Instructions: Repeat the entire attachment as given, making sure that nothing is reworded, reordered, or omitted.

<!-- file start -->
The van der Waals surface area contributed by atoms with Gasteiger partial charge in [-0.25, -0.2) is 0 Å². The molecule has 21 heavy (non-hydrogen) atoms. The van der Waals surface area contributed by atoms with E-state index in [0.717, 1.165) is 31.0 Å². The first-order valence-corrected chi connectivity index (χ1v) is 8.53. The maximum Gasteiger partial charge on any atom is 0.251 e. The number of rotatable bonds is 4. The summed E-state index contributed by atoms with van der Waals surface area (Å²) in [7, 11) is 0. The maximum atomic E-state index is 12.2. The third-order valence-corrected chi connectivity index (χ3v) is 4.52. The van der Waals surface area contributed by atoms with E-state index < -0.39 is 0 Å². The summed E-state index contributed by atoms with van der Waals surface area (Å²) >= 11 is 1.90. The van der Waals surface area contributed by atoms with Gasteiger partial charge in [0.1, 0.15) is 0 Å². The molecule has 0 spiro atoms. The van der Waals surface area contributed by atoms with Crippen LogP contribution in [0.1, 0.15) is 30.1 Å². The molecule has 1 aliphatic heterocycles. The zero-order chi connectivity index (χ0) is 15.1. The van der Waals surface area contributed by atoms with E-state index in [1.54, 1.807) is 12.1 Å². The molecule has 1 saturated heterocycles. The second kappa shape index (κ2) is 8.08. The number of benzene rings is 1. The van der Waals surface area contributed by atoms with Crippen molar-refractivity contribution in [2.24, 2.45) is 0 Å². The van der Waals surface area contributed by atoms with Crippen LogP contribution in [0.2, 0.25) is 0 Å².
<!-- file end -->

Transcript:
The van der Waals surface area contributed by atoms with Gasteiger partial charge in [-0.25, -0.2) is 0 Å². The molecule has 21 heavy (non-hydrogen) atoms. The van der Waals surface area contributed by atoms with E-state index in [0.717, 1.165) is 31.0 Å². The first-order valence-corrected chi connectivity index (χ1v) is 8.53. The maximum Gasteiger partial charge on any atom is 0.251 e. The number of rotatable bonds is 4. The summed E-state index contributed by atoms with van der Waals surface area (Å²) in [7, 11) is 0. The maximum atomic E-state index is 12.2. The third-order valence-corrected chi connectivity index (χ3v) is 4.52. The van der Waals surface area contributed by atoms with E-state index < -0.39 is 0 Å². The summed E-state index contributed by atoms with van der Waals surface area (Å²) >= 11 is 1.90. The van der Waals surface area contributed by atoms with Gasteiger partial charge in [0.1, 0.15) is 0 Å². The molecule has 0 spiro atoms. The van der Waals surface area contributed by atoms with Crippen LogP contribution in [0.1, 0.15) is 30.1 Å². The molecule has 1 aliphatic heterocycles. The zero-order chi connectivity index (χ0) is 15.1. The van der Waals surface area contributed by atoms with E-state index in [1.54, 1.807) is 12.1 Å². The molecule has 1 saturated heterocycles. The second kappa shape index (κ2) is 8.08. The number of benzene rings is 1. The van der Waals surface area contributed by atoms with Crippen molar-refractivity contribution in [2.24, 2.45) is 0 Å². The van der Waals surface area contributed by atoms with Crippen LogP contribution in [0.2, 0.25) is 0 Å².